The luxury watch connoisseur opened a rectangular green leather box and slipped one of the world's most-recognized timepieces onto his fingers.
The Rolex Cosmograph Daytona watch, introduced in 1963 and designed to meet the demands of professional race car drivers, was made famous by actor Paul Newman — who reportedly wore his all the time — and is among the most desired and talked about vintage timepieces on the market.
"It means something more than telling time. It's a symbol of achievement," Paul Altieri said of the Swiss luxury watchmaker. "And the older ones always keep me excited."
Altieri is founder and CEO of Huntington Beach-based Bob's Watches, the world's largest online specialty retailer of pre-owned and vintage Rolexes.
If scarcity increases desirability, Altieri knows collectors are quick to hunt for pieces that differ from the standard catalog.
But not all consumers, he learned, were receiving a fair price for their used watches online, and the true market value needed to be disclosed.
Too often he learned dealers would sell a $5,000 watch for $8,000 after buying it for $2,000. Online commerce sites, such as eBay, were plagued with fake timepieces or watches altered with aftermarket parts.
Altieri thought both figures, including both the buy and sell numbers, should be listed for each watch.
Such transparency has set him apart from other pre-owned online watch sellers.
Altieri's Kelley Blue Book-style model online garnered trust from watch enthusiasts around the world, and the business expects to do $24 million in sales this year.
Altieri, who founded the company nearly a decade ago, relaunched Bob's Watches after buying the domain name from a retired North Carolina dealer.
He, his wife, chief operating officer Carol Altieri, and a team of 21 employees operate in a 5,000-square-foot space in a nondescript Goldenwest Street shopping center that neighbors 405 Tropical Fish and Plato's Closet.
There, certified watchmakers quote, service and identify every Rolex within a transaction. Marketing and commerce specialists build an online presence for the site, as Bob's consistently pops up as one of the top results on search engines. Sales representatives are responsible for customer service. Others load product pictures online.
Defined as at least 30 years old, vintage Rolexes generally appreciate.
The Swiss manufacturer founded in 1905 produces more than 2,000 watches a day, doing $4 billion in annual sales.
It's a company that is known for many firsts. Rolex was the first to offer a wristwatch that would automatically change the date and day on the dial. The first to market a watch case waterproof up to 100 meters. The first to display two time zones at once. The first to earn chronometer certification.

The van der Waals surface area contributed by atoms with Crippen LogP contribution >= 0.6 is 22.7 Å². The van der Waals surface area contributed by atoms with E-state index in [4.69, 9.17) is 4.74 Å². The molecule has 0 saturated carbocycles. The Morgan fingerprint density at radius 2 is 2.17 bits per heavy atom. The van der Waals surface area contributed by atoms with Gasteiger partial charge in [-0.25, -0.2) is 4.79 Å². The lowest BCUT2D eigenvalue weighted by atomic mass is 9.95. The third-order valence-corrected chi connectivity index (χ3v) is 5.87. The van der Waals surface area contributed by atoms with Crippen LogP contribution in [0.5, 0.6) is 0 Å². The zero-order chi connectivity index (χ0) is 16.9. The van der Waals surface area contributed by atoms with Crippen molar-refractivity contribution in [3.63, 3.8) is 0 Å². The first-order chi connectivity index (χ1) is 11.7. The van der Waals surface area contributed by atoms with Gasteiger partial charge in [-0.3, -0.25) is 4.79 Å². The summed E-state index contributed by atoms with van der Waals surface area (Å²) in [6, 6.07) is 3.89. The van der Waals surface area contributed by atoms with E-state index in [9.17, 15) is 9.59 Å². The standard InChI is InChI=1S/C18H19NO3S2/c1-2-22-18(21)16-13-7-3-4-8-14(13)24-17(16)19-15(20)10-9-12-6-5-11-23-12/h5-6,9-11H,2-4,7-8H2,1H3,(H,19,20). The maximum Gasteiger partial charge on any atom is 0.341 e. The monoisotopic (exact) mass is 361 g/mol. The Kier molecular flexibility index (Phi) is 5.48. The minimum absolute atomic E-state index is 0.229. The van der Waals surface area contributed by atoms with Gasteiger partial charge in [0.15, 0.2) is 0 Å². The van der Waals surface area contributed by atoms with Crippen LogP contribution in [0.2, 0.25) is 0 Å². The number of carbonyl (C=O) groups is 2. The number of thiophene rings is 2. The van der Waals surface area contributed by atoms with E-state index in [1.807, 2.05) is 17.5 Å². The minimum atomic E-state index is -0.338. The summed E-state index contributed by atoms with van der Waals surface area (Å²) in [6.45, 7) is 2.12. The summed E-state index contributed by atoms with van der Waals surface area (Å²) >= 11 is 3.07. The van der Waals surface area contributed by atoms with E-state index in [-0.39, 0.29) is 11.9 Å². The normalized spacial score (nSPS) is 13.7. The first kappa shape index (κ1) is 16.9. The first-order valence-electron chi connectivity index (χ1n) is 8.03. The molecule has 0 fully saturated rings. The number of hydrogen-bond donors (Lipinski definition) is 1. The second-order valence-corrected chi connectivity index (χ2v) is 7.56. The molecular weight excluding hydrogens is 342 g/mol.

It's also a brand that's become iconic through cinematography.
In 1962, when Sean Connery made his debut as James Bond in "Dr. No," he wore a "Big Crown" Submariner as he held actress Ursula Andress.
Roger Moore, who played Bond in 1973's "Live and Let Die," sported a Submariner 5513; Steve McQueen, a Submariner 5512 in 1980's "The Hunter."
Bob's Watches also carries timepieces by Patek Philippe, Omega and Cartier, but Altieri said Rolex drives the resale market.
Altieri, who has 300 Rolexes in his personal collection, said the brick-and-mortar location is near the Los Angeles-Orange county line since several buyers and sellers from around the world fly into Los Angeles International Airport or drive down from L.A.
A man who flew in from Mexico City brought in a Rolex Daytona Cosmograph 6240 valued at $200,000.
Another seller brought in a 1958 James Bond Big Crown Rolex Submariner 6538. The bezel insert is faded lightly but is in excellent condition, as is the pearl at the 12 o'clock. It's valued at $500,000, but would've fetched $1 million without slight cracks on the dial.
Men's watches aren't just for men, Carol Altieri said.
Women are buying men's Rolexes, as many prefer the bold designs over the delicate, bright or feminine designs marketed to women, she said.
Since Rolex appreciates, the staff is finding shoppers interested in gifting watches for high school graduations and other rites of passage.
It can be an emotional moment for those selling watches. Altieri has witnessed customers finding it difficult to release a piece of sentimentality. He always offers to let the seller keep the watch, but most don't.
"People know that it's going to a home and that someone else is going to enjoy it," Altieri said. "It's like buying history."
Bob's Watches is at 15176 Goldenwest St., Huntington Beach. For more information, call (800) 494-3708 or visit bobswatches.com.